London Palladium, London W1
Opened 16 April, 2002

**** It's big, it's bright and for once, it works a treat

A previous Palladium show posted an amazed quote outside from me saying "It's good. It really is. Really and truly. Yup." Well, so is this.

Director Adrian Noble's pension fund is secure, even if he messes up his day job at the Royal Shakespeare Company; this one will run and run. It's not simply a matter of recreating the wonder of the 1968 movie, with a few bits added a welcome prologue explaining the back-story to the car's magic, and a couple of gratuitous big-production sequences draped around new musical numbers. There's something about Ian Fleming's story, which Jeremy Sams' stage adaptation catches beautifully, that makes it easy for actors to enjoy themselves in it without ever seeming to patronise it. The inevitable casting of Brian Blessed as Baron Bomburst of Vulgaria is only the loudest of many instances where players revel in playing. Yet they know their limits; even Richard O'Brien brings his usual flamboyance to heel as the Child Catcher. Only Michael Ball as inventor Caractacus Potts is occasionally in too blatant stage-musical mode.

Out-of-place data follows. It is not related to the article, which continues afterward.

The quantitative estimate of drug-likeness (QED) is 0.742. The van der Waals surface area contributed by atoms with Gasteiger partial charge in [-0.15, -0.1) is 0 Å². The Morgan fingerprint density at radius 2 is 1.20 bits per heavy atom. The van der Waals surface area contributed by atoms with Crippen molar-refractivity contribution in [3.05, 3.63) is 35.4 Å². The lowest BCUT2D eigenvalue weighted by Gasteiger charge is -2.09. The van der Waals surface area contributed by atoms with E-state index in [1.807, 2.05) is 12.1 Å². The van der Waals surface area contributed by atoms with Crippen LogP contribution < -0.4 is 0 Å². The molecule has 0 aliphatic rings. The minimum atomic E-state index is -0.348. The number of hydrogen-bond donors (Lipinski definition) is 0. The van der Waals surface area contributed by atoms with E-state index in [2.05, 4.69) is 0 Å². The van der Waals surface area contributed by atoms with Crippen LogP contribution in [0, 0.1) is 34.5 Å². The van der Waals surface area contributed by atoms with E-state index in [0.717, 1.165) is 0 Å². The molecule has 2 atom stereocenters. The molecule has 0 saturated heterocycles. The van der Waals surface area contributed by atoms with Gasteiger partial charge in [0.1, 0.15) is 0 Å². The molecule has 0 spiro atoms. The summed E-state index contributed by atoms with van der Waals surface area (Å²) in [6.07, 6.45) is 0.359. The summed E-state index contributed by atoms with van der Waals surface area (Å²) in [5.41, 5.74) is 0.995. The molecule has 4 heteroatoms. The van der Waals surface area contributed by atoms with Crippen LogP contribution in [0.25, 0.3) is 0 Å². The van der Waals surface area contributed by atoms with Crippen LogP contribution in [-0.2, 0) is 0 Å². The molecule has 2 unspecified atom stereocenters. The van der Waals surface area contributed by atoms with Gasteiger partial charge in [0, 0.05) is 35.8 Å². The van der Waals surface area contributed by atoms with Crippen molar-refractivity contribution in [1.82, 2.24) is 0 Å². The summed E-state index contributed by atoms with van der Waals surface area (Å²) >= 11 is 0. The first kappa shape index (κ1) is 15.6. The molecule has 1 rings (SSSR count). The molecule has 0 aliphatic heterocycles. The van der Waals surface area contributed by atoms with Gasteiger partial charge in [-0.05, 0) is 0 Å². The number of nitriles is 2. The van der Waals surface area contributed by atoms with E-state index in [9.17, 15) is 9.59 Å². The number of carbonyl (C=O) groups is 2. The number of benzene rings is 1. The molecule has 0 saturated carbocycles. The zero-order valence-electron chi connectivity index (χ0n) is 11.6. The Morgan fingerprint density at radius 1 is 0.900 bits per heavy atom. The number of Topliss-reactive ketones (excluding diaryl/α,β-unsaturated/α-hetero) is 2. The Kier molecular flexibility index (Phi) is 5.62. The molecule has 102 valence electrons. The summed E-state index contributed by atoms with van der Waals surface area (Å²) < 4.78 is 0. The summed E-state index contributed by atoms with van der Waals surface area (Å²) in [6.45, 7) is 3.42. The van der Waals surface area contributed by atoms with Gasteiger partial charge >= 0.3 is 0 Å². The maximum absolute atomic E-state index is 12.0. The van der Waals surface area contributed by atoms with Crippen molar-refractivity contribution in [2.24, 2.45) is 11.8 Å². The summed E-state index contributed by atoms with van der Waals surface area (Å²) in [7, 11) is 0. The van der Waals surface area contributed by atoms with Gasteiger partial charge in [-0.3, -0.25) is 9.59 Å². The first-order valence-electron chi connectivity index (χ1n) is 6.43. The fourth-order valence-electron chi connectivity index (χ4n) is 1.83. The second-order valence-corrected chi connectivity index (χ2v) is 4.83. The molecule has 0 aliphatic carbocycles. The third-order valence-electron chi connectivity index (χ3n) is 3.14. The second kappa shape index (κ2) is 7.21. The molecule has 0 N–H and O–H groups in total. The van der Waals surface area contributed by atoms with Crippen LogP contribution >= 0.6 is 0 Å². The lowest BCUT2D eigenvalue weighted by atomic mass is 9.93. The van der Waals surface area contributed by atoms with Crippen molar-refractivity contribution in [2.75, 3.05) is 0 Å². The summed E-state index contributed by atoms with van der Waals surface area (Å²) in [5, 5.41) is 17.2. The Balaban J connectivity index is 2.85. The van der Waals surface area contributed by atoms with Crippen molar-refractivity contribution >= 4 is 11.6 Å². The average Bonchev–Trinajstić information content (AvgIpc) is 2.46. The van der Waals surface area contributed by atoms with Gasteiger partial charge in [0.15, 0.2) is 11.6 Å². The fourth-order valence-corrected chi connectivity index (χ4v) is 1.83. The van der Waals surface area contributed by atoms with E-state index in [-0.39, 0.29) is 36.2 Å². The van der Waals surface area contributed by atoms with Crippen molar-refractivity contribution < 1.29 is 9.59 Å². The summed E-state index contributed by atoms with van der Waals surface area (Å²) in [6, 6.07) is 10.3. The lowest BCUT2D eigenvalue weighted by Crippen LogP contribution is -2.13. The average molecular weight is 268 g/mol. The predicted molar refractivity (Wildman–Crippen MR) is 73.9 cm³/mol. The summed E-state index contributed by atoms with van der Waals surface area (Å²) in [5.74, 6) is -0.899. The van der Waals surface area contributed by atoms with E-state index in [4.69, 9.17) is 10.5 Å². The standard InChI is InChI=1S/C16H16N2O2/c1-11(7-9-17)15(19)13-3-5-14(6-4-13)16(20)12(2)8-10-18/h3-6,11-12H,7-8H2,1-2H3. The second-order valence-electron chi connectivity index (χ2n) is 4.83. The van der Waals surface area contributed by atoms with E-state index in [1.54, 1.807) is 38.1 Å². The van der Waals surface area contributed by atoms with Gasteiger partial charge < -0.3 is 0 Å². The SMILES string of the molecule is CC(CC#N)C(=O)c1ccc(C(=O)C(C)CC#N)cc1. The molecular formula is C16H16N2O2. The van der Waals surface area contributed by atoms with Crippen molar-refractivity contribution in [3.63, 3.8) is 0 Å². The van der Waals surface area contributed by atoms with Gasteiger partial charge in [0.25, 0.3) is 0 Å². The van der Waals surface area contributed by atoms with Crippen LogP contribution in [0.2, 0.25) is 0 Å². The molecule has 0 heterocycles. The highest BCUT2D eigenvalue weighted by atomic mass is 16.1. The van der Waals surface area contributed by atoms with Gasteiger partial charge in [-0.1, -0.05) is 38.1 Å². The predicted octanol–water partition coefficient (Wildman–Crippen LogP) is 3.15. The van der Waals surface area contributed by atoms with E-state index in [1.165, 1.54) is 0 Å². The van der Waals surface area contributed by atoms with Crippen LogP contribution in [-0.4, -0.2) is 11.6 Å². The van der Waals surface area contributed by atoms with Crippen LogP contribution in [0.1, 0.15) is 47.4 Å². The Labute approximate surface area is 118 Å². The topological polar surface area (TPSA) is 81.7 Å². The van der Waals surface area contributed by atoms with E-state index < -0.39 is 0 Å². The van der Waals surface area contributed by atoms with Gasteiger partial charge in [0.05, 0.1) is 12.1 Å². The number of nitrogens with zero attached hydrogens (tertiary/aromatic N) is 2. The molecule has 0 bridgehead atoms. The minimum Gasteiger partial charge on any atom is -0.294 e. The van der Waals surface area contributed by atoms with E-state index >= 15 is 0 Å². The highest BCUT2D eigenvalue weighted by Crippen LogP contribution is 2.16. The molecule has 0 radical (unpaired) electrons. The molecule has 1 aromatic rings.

Anthony Ward's design is likewise extravagantly playful; it may be sad that special effects get wild applause, but it is hard not to gasp when the full-size car sails over the heads of the audience. Worth even mega-West End ticket prices.

Written for

Copyright © Ian Shuttleworth; all rights reserved.

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